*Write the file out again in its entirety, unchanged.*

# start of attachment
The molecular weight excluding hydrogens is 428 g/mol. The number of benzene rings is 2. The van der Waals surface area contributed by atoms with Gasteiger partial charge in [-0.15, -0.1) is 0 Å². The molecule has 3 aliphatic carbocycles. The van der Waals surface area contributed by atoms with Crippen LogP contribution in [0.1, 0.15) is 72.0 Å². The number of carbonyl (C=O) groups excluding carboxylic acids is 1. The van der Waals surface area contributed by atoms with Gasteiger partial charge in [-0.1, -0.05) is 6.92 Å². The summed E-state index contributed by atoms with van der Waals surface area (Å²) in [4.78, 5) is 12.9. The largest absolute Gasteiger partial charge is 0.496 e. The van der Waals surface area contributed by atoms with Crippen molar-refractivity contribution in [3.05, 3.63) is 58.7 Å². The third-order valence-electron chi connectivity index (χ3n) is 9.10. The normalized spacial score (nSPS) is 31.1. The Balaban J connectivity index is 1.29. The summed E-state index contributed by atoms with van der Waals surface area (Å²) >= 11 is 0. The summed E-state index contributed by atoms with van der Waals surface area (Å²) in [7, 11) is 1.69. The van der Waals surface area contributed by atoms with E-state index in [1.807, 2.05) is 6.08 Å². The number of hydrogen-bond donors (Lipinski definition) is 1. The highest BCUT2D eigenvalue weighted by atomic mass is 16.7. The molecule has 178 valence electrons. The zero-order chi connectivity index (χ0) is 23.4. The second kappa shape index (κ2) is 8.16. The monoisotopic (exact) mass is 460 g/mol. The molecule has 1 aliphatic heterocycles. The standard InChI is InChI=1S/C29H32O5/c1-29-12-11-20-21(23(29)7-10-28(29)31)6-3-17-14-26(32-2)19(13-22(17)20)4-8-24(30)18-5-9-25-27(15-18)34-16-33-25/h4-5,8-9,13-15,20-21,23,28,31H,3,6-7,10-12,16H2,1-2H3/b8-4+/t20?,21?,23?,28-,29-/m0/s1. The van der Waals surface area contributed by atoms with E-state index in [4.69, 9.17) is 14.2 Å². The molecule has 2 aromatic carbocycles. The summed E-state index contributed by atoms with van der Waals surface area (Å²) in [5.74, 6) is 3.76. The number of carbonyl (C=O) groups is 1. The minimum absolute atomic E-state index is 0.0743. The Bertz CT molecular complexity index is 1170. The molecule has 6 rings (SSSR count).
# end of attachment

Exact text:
The molecular weight excluding hydrogens is 428 g/mol. The number of benzene rings is 2. The van der Waals surface area contributed by atoms with Gasteiger partial charge in [-0.15, -0.1) is 0 Å². The molecule has 3 aliphatic carbocycles. The van der Waals surface area contributed by atoms with Crippen LogP contribution in [0.1, 0.15) is 72.0 Å². The number of carbonyl (C=O) groups excluding carboxylic acids is 1. The van der Waals surface area contributed by atoms with Gasteiger partial charge in [-0.1, -0.05) is 6.92 Å². The summed E-state index contributed by atoms with van der Waals surface area (Å²) in [4.78, 5) is 12.9. The largest absolute Gasteiger partial charge is 0.496 e. The van der Waals surface area contributed by atoms with Crippen molar-refractivity contribution in [3.05, 3.63) is 58.7 Å². The third-order valence-electron chi connectivity index (χ3n) is 9.10. The normalized spacial score (nSPS) is 31.1. The Balaban J connectivity index is 1.29. The summed E-state index contributed by atoms with van der Waals surface area (Å²) >= 11 is 0. The summed E-state index contributed by atoms with van der Waals surface area (Å²) in [7, 11) is 1.69. The van der Waals surface area contributed by atoms with E-state index in [1.807, 2.05) is 6.08 Å². The number of hydrogen-bond donors (Lipinski definition) is 1. The highest BCUT2D eigenvalue weighted by atomic mass is 16.7. The molecule has 178 valence electrons. The zero-order chi connectivity index (χ0) is 23.4. The second kappa shape index (κ2) is 8.16. The monoisotopic (exact) mass is 460 g/mol. The molecule has 1 aliphatic heterocycles. The standard InChI is InChI=1S/C29H32O5/c1-29-12-11-20-21(23(29)7-10-28(29)31)6-3-17-14-26(32-2)19(13-22(17)20)4-8-24(30)18-5-9-25-27(15-18)34-16-33-25/h4-5,8-9,13-15,20-21,23,28,31H,3,6-7,10-12,16H2,1-2H3/b8-4+/t20?,21?,23?,28-,29-/m0/s1. The van der Waals surface area contributed by atoms with E-state index in [4.69, 9.17) is 14.2 Å². The molecule has 2 aromatic carbocycles. The summed E-state index contributed by atoms with van der Waals surface area (Å²) in [5.74, 6) is 3.76. The number of carbonyl (C=O) groups is 1. The minimum absolute atomic E-state index is 0.0743. The Bertz CT molecular complexity index is 1170. The molecule has 6 rings (SSSR count).